Third Module – Text Analysis (Part 2)

( continuation from Part 1)

Text Analysis is not a super easy thing. In fact, this was probably the concept I was the worst at in all my English classes.

Text analysis allows up to dig deeper into a novel or longer text. A few examples of how text analysis is used are seeing the word choice that’s used or whether dialogue is present. There are lots of others, but I’d like to focus on those for this assignment.

Here is a visual representation of a text analysis that I created using Voyant Tools: Of Mice and Men Analysis using the Of Mice and Men pdf.

This was a book I remember very well from one of my high school English classes. George and Lennie are migrant ranch workers who are stuck together in search of work during the Great Depression. I chose to use the video bubbles representation which shows (in a very fast pace) what words are used and how often. Voyant tools picked up on 6,113 words. What I learned from the visual representation is that there is a lot of dialogue. Of those 6,113 words, “said” was the second most-used word in the novel, indicating the characters were speaking a lot. Another thing I noticed was the use of southern slang, such as “ain’t”, “em”, and “jus”. This book does take place in a rural parts of California, which explains these slang terms.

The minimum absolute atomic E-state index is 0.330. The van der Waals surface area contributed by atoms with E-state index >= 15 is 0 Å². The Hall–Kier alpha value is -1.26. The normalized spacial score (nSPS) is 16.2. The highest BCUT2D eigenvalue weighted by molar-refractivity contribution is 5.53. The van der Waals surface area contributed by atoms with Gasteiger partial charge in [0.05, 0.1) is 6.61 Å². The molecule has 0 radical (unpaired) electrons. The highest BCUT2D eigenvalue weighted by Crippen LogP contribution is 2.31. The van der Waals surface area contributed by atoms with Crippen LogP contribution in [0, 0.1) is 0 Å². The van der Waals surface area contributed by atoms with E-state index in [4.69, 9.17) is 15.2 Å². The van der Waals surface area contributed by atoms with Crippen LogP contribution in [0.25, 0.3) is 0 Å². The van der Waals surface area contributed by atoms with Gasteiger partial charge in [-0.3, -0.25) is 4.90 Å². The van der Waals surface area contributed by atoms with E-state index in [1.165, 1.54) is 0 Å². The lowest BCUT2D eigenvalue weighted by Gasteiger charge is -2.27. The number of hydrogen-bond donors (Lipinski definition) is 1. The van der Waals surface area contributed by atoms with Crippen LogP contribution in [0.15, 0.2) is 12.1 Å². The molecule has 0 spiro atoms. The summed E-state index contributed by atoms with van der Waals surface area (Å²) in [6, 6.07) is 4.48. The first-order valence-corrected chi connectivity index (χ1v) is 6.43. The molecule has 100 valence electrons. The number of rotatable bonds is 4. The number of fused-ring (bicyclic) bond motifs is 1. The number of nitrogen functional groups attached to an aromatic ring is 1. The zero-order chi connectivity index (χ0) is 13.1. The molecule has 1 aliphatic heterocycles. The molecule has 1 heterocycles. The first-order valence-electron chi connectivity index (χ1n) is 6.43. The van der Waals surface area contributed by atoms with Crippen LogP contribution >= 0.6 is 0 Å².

For the novel I don’t know, I went to Project Gutenberg to select a popular novel to see if it’s visual representation is helpful. I chose Dracula, one I had heard of, but know nothing about. I chose the bubble visualization for this one (mainly because I find it cool and interesting). What I saw wasn’t exactly what I expected. Usually when you hear “Dracula”, you think vampires. Neither “Dracula” nor “vampire” were one of the most used words, if really used much at all. The most used word was “said” used 570 times out of 16,887 words, again, showing lots of dialogue. It shows me that two of the characters names are Mina and Jonathan, but doesn’t tell me much about the relationship the two have (or don’t have).

This quote, written by someone in the UCLA Digital Humanities discipline, sums up text analysis in the digital world quite well…

While text analysis is considered qualitative research, the algorithms that are run by the tools are using quantitative methods as well as search/match procedures to identify the elements and features in any text.